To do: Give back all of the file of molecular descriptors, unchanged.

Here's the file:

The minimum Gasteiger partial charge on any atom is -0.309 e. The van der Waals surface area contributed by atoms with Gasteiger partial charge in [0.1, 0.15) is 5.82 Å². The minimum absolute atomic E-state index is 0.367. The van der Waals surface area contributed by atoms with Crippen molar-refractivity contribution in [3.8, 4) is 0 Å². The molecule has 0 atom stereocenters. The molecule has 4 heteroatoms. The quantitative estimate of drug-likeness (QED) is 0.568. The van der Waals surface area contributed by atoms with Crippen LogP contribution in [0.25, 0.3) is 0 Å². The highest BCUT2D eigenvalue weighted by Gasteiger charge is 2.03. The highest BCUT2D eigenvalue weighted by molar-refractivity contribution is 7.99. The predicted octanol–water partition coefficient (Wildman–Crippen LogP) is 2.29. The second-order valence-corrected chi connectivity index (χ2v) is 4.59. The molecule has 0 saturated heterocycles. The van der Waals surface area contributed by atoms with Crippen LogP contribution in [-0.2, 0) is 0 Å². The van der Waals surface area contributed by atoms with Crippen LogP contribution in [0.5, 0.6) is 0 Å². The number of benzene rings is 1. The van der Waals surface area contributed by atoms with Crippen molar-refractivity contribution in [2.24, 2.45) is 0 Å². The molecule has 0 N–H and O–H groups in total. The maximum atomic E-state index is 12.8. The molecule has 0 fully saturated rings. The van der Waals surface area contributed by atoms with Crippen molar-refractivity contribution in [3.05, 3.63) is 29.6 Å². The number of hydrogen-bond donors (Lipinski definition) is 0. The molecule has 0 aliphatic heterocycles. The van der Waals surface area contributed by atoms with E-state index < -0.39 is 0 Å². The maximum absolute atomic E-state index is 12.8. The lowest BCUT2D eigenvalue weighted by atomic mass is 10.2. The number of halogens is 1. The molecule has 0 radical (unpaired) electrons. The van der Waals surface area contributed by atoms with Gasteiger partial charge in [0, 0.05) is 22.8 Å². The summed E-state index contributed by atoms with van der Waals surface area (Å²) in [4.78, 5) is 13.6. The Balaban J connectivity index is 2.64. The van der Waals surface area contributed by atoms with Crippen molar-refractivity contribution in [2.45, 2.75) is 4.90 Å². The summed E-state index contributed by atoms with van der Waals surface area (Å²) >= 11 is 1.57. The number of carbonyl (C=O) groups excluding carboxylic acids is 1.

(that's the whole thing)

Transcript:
The minimum Gasteiger partial charge on any atom is -0.309 e. The van der Waals surface area contributed by atoms with Gasteiger partial charge in [0.1, 0.15) is 5.82 Å². The minimum absolute atomic E-state index is 0.367. The van der Waals surface area contributed by atoms with Crippen molar-refractivity contribution in [3.8, 4) is 0 Å². The molecule has 0 atom stereocenters. The molecule has 4 heteroatoms. The quantitative estimate of drug-likeness (QED) is 0.568. The van der Waals surface area contributed by atoms with Crippen LogP contribution in [0.25, 0.3) is 0 Å². The highest BCUT2D eigenvalue weighted by Gasteiger charge is 2.03. The highest BCUT2D eigenvalue weighted by molar-refractivity contribution is 7.99. The predicted octanol–water partition coefficient (Wildman–Crippen LogP) is 2.29. The second-order valence-corrected chi connectivity index (χ2v) is 4.59. The molecule has 0 saturated heterocycles. The van der Waals surface area contributed by atoms with Crippen LogP contribution in [-0.2, 0) is 0 Å². The van der Waals surface area contributed by atoms with Crippen LogP contribution in [0.5, 0.6) is 0 Å². The number of benzene rings is 1. The van der Waals surface area contributed by atoms with Crippen molar-refractivity contribution in [2.24, 2.45) is 0 Å². The molecule has 0 N–H and O–H groups in total. The maximum atomic E-state index is 12.8. The molecule has 0 fully saturated rings. The van der Waals surface area contributed by atoms with Crippen molar-refractivity contribution in [3.05, 3.63) is 29.6 Å². The number of hydrogen-bond donors (Lipinski definition) is 0. The molecule has 0 aliphatic heterocycles. The van der Waals surface area contributed by atoms with E-state index < -0.39 is 0 Å². The maximum absolute atomic E-state index is 12.8. The lowest BCUT2D eigenvalue weighted by atomic mass is 10.2. The number of halogens is 1. The molecule has 0 radical (unpaired) electrons. The van der Waals surface area contributed by atoms with Gasteiger partial charge in [0, 0.05) is 22.8 Å². The summed E-state index contributed by atoms with van der Waals surface area (Å²) in [4.78, 5) is 13.6. The Balaban J connectivity index is 2.64. The van der Waals surface area contributed by atoms with Crippen molar-refractivity contribution in [2.45, 2.75) is 4.90 Å². The summed E-state index contributed by atoms with van der Waals surface area (Å²) >= 11 is 1.57. The number of carbonyl (C=O) groups excluding carboxylic acids is 1.